Westminster Seminary California
Book Review: Magnifying God in Christ by Thomas Schreiner
Book Review: Magnifying God in Christ by Thomas Schreiner


Thomas R. Schreiner, Magnifying God in Christ: A Summary of New Testament Theology (Grand Rapids, Michigan: Baker, 2010)

The book by Thomas Schreiner, Magnifying God in Christ: A Summary of New Testament Theology, is Schreiner’s summary of his earlier nine hundred page work of the same title, published in 2008. The book takes a panoramic look at the entire New Testament (NT) and seeks to cover various major themes taught in the text of the NT, and in so doing helps the reader come to know and understand the New Testament better.

Schreiner’s book is slightly more than 200 pages. The book starts off with an introduction followed by Chapter 1 covering the already-not-yet motif which permeates the whole of the NT. Chapter 2 continues with the centrality of God in the NT, while Chapter 3 focuses on the centrality of Christ in the Gospels. Chapters 4 and 5 cover the doctrine of Christ and His work in Acts and the Pauline books respectively, with Chapter 6 going into the greater depth of the saving work of God and Christ according to Paul. Chapter 7 completes the coverage of the New Testament in this respect by covering the doctrine of Christ in the General Epistles and Revelation.

The next few chapters cover various major themes mentioned in the NT. Chapter 8 covers the Holy Spirit, Chapter 9 covers sin, Chapter 10 covers faith and obedience, Chapter 11 covers the motif of the Law, Chapter 12 the people of God, while Chapter 13 covers the consummation of God’s promises in three motifs: Christ’s second coming, final judgment, and final reward. With the major themes of the New Testament covered, Schreiner finishes with an epilogue summarizing what he has covered as a majestic tapestry of Scripture.

Schreiner attempts to cover the whole of the NT along thematic lines, looking through and showing in what manner each book of the NT contributes to the theme being looked at. Schreiner admits that such a thematic approach “runs the danger of domesticating the text and squeezing out the diversity of the NT” (14), but he considers it a “risk worth taking” as we cannot understand the pieces of the NT apart from the whole. This is most certainly a positive of the book, becayse looking narrowly at one piece of the puzzle may contribute to a distortion of what the NT or any book or passage in it actually teaches.

Along these lines, Schreiner refuses to join with certain elements in academia in creating specifically Pauline, Johannine or other such theologies. Schreiner begins by treating the NT as an integral whole. When looking especially at short books in the NT, Schreiner reminds us that “we can hardly claim that [the writers] have packaged the whole of their theology into such short letters” (15), that we must “recall the occasional and circumstantial character of … letters” (34) and remind ourselves of “the specific purpose of the book” (199). Such an approach does greater justice to the biblical text by reading the text according to its own terms.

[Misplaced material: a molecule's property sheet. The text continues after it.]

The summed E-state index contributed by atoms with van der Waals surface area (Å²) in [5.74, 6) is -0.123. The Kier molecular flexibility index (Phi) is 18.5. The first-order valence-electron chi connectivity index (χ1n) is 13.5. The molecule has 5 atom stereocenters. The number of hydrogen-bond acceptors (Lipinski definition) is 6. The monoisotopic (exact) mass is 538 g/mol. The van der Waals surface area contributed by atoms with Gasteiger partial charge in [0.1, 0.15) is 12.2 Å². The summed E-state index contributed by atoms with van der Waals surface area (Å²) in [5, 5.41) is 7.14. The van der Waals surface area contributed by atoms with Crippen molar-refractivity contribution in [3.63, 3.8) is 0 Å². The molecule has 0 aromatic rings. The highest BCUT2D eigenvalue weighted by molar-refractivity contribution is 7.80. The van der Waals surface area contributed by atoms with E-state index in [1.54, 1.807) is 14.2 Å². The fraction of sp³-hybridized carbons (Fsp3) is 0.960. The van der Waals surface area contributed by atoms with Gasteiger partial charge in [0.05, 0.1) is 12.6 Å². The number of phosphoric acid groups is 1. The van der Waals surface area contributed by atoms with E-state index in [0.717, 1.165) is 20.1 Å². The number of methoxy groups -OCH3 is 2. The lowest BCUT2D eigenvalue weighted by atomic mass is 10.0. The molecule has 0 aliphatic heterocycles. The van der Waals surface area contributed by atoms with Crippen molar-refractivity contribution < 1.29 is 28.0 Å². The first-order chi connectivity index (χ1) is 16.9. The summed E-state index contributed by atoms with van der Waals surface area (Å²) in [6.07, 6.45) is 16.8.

The arrangement of themes are in this reviewer’s opinion as unbiased as possible, as it starts from the obvious thread of the already-not-yet motif which clearly permeates the whole of the NT, and then moving on to the less obvious themes. This may help to alleviate suspicion that such themes are chosen merely to reinforce the author’s theology; rather, such themes are chosen because they are dictated by the text. Going through the books of the NT and quoting relevant verses are also very helpful in showing us that Schreiner did not pick up concepts from thin air, as well as allowing us to check the verses to see if they indeed teach what Schreiner says they do.

The main weakness of this book is its sometimes technical nature. In the Preface, Schreiner desires that this slimmer edition will “make the main argument of the book available to laypeople, students, and pastors who are also interested in the message of the NT” (9). Yet we have a rather technical discussion on justification in Chapter 6 which responds to movements like the New Perspective on Paul, and uses terms like “definite sanctification” (108) and “lex talionis” (237). This does not seem to make the book simple enough for most laypeople, although it will probably be understandable by those more theologically informed.  While it is understandable that any response to the New Perspective will be of necessity more technical, such techinical responses blur the issue of the intended audience. What audience is Schreiner actually writing for?

The second weakness of the book is its appeal to controversial doctrines. Thus, we have for example an essentially New Covenant Theology view of the Law presented in Chapter 11. While certainly it is recognized that this book is meant to be an overview of the NT, it is not a good idea to put forward systematic theological statements which cannot be seen to be immediately derived from the text.

In conclusion, Schreiner’s book is an excellent overview of the NT and adequately covers its major themes. It gives a holistic view of the NT and helps us see it as an integrated whole. At slightly more than 200 pages, a lot of details are packed into a small book, and it is thus ideal for a small group study of the major themes of the NT.

Daniel H. Chew

MDiv Student